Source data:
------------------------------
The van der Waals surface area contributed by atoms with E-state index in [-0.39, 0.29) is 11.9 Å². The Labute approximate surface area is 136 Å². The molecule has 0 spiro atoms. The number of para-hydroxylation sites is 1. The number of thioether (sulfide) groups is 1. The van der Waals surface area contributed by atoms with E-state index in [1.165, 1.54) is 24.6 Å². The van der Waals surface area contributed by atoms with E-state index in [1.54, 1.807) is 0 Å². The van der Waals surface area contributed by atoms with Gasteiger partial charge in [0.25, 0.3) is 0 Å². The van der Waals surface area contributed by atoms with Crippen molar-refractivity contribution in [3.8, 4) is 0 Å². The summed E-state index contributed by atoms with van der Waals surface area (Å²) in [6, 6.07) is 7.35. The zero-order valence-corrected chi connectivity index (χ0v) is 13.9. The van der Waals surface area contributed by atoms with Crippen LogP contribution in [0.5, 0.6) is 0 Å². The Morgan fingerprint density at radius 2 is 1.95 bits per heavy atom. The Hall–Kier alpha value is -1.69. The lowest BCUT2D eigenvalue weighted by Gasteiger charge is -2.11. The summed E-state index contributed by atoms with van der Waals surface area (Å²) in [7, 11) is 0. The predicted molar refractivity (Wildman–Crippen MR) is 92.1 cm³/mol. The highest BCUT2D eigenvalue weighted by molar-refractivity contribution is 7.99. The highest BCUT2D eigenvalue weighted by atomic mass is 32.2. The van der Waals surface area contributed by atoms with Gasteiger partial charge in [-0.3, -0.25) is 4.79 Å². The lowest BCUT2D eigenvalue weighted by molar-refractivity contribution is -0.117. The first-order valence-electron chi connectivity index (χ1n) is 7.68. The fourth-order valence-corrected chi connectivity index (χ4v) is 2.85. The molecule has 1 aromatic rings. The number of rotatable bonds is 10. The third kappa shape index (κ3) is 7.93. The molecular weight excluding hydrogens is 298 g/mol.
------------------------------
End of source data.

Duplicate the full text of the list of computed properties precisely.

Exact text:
The van der Waals surface area contributed by atoms with E-state index in [-0.39, 0.29) is 11.9 Å². The Labute approximate surface area is 136 Å². The molecule has 0 spiro atoms. The number of para-hydroxylation sites is 1. The number of thioether (sulfide) groups is 1. The van der Waals surface area contributed by atoms with E-state index in [1.165, 1.54) is 24.6 Å². The van der Waals surface area contributed by atoms with E-state index in [1.54, 1.807) is 0 Å². The van der Waals surface area contributed by atoms with Gasteiger partial charge in [0.25, 0.3) is 0 Å². The van der Waals surface area contributed by atoms with Crippen molar-refractivity contribution in [3.8, 4) is 0 Å². The summed E-state index contributed by atoms with van der Waals surface area (Å²) in [6, 6.07) is 7.35. The zero-order valence-corrected chi connectivity index (χ0v) is 13.9. The van der Waals surface area contributed by atoms with Crippen LogP contribution in [0.5, 0.6) is 0 Å². The Morgan fingerprint density at radius 2 is 1.95 bits per heavy atom. The Hall–Kier alpha value is -1.69. The lowest BCUT2D eigenvalue weighted by Gasteiger charge is -2.11. The summed E-state index contributed by atoms with van der Waals surface area (Å²) in [7, 11) is 0. The predicted molar refractivity (Wildman–Crippen MR) is 92.1 cm³/mol. The highest BCUT2D eigenvalue weighted by molar-refractivity contribution is 7.99. The highest BCUT2D eigenvalue weighted by atomic mass is 32.2. The van der Waals surface area contributed by atoms with Gasteiger partial charge in [-0.3, -0.25) is 4.79 Å². The lowest BCUT2D eigenvalue weighted by molar-refractivity contribution is -0.117. The first-order valence-electron chi connectivity index (χ1n) is 7.68. The fourth-order valence-corrected chi connectivity index (χ4v) is 2.85. The molecule has 1 aromatic rings. The number of rotatable bonds is 10. The third kappa shape index (κ3) is 7.93. The molecular weight excluding hydrogens is 298 g/mol.